Par. Ten o'clock: within these three hours 'twill be time enough to go home. What shall I say I have done? It must be a very plausive invention that carries it: They begin to smoke me; and disgraces have of late knocked too often at my door. I find, my tongue is too foolhardy; but my heart hath the fear of Mars be* Importunate. + I. e. Count. 1 From under our windows. I.e Foreign troops in the enemy's pay. A bird like a jack-daw.

fore it, and of his creatures, not daring the reports of my tongue.

1 Lord. This is the first truth that e'er thine own tongue was guilty of.

[Aside. Par. What the devil should move me to undertake the recovery of this drum; being not ignorant of the impossibility, and knowing I had no such purpose? I must give myself some hurts, and say, I got them in exploit: Yet slight ones will not carry it: They will say, Came you off with so little? and great ones dare not give. Wherefore? what's the instance? Tongue, I must put you into a butter-woman's mouth, and buy another of Bajazet's mule, if you prattle me into these perils. 1 Lord. Is it possible, he should know what he is, and be that he is? Par. I would the cutting of my garments [Aside. would serve the turn; or the breaking of my Spanish sword.

1 Lord. We cannot afford you so. [Aside. Par. Or the baring of my beard; and to say, it was in stratagem.

1 Lord. "Twould not do.

Par. Or to drown my clothes, and say, stripped.

1 Lord. Hardly serve.


I was


Par. Though I swore I leaped from the win

dow of the citadel

1 Lord. How deep? Par. Thirty fathom.

1 Lord. You shall hear one anon. Par. A drum now of the enemy's!


1 Lord. Three great oaths would scarce make that be believed. Par. I would, I had any drum of the enemy's; [Aside. I would swear, I recovered it. [Aside. [Alarum within. 1 Lord. Throca movousus, cargo, cargo, cargo. All. Cargo, cargo, villianda par corbo, cargo. Par. O! ransom, ransom :-Do not hide mine eyes. [They seize him and blindfold him. 1 Sold. Boskos thromuldo boskos. Par. I know you are the Muskos' regiment. And I shall lose my life for want of language: If there be here German, or Dane, low Dutch, Italian, or French, let him speak to me, I will discover that which shall undo The Florentine.

[ocr errors]

1 Sold. Boskos vauvado :

I understand thee, and can speak thy tongue :Kerelybonto:- -Sir,

Betake thee to thy faith, for seventeen poniards Are at thy bosom.

Par. Oh!

[blocks in formation]

And all the secrets of our camp I'll show, Their force, their purposes: nay, Ill speak that Which you will wonder at.

1 Sold. But wilt thou faithfully?

Par. If I do not, damn me.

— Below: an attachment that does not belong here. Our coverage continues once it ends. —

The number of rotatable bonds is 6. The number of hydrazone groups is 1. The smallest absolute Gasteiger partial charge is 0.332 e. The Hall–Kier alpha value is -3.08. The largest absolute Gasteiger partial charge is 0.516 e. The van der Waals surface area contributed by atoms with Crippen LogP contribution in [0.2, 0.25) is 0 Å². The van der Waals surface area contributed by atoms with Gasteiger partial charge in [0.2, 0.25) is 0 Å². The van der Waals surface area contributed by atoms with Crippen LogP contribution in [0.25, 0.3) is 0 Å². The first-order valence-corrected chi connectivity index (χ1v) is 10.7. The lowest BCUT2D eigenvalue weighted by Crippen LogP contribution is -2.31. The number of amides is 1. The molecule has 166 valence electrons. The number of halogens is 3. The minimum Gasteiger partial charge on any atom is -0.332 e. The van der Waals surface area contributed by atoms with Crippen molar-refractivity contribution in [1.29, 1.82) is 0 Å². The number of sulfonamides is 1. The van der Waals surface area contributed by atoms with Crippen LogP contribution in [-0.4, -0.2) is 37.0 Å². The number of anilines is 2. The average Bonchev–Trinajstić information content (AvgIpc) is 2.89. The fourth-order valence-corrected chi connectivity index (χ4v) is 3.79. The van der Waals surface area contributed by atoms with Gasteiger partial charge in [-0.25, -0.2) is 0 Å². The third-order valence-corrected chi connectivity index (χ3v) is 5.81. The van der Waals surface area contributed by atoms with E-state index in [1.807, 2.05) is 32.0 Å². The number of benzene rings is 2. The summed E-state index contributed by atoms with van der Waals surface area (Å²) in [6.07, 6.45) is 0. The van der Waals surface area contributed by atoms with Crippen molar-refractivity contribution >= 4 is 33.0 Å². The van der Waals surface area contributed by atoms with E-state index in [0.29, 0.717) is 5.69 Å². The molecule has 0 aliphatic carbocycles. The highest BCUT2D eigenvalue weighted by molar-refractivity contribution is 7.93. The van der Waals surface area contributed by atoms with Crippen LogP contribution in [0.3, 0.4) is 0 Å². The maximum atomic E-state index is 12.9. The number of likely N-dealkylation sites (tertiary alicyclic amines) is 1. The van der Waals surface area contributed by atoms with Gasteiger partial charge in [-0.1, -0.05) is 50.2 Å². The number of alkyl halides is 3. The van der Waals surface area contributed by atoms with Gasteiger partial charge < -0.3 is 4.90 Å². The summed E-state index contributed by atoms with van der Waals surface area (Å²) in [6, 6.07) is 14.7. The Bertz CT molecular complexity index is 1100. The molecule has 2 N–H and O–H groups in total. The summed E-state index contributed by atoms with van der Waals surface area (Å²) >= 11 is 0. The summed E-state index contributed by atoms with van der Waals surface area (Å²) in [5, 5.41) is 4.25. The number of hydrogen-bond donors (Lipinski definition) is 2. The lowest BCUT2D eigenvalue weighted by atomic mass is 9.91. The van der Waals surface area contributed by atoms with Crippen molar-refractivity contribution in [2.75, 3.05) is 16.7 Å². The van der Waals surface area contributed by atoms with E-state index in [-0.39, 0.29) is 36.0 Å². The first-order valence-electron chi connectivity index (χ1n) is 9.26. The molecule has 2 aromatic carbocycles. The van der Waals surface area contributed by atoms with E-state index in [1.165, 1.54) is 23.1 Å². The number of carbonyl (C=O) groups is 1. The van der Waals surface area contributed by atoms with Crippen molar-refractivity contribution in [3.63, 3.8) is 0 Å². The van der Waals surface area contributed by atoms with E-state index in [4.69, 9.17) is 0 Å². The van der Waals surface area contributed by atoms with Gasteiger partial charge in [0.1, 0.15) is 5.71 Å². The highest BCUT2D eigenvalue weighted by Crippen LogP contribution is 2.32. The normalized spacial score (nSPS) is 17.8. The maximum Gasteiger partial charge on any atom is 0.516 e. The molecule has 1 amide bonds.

1 Sold. Acordo linta.

Come on, thou art granted space.

[Exit, with PAROLLES guarded.

1 Lord. Go, tell the count Rousillon, and my brother, [him muffled, We have caught the woodcock, and will keep

* The proof.

[blocks in formation]


Ber. They told me, that your name was

Dia. No, my good lord, Diana.
Ber. Titled goddess;

In your fine frame hath love no quality?
And worth it, with addition! But, fair soul,
If the quick fire of youth light not your mind,
You are no maiden, but a monument:
When you are dead, you should be such a one
As you are now, for you are cold and stern;
And now you should be as your mother was,
When your sweet self was got.

Dia. She then was honest.

Ber. So should you be.

Dia. No:

My mother did but duty; such, my lord, As you owe to your wife.

Ber. No more of that!

I was compelled to her; but I love thee
I pr'ythee, do not strive against my vows:*
Do thee all rights of service.
By love's own sweet constraint, and will for
Dia. Ay, so you serve us,
Till we serve you: but when you have our
You barely leave our thorns to prick ourselves,
And mock us with our bareness.

Ber. How have I sworn?

Dia. "Tis not the many oaths that make the truth;

But the plain single vow, that is vow'd true. But take the Highest to witness:t Then, pray What is not holy, that we swear not by,

you, tell me,

If I should swear by Jove's great attributes,
I lov'd you dearly, would you believe my oaths,
When I did love you ill? this has no holding,
To swear by him whom I protest to love,
That I will work against him: Therefore, your


Are words, and poor conditions; but unseal'd; At least, in my opinion.

Ber. Change it, change it; Be not so holy cruel: love is holy; And my integrity ne'er knew the crafts, But give thyself unto my sick desires, That do charge men with: Stand no more Who then recover: say, thou art mine, and ever My love, as it begins, shall so persever.


Dia. I see, that men make hopes, in such affairs, [ring. That we'll forsake ourselves. Give me that Ber. I'll lend it thee, my dear, but have no

To give it from me.

Dia. Will you not, my lord?


Ber. It is an honour 'longing to our house, Bequeathed down from many ancestors: Which were the greatest obloquy i'the world In me to lose.

Dia. Mine honour's such a ring:

[blocks in formation]

My chastity's the jewel of our house,
Bequeathed down from many ancestors;
Which were the greatest obloquy i'the world
In me to lose: Thus your own proper wisdom
Brings in the champion honour on my part,
Against your vain assault.

Ber. Here, take my ring:

My house, mine honour, yea, my life be thine,
And I'll be bid by thee.

Dia. When midnight comes, knock at my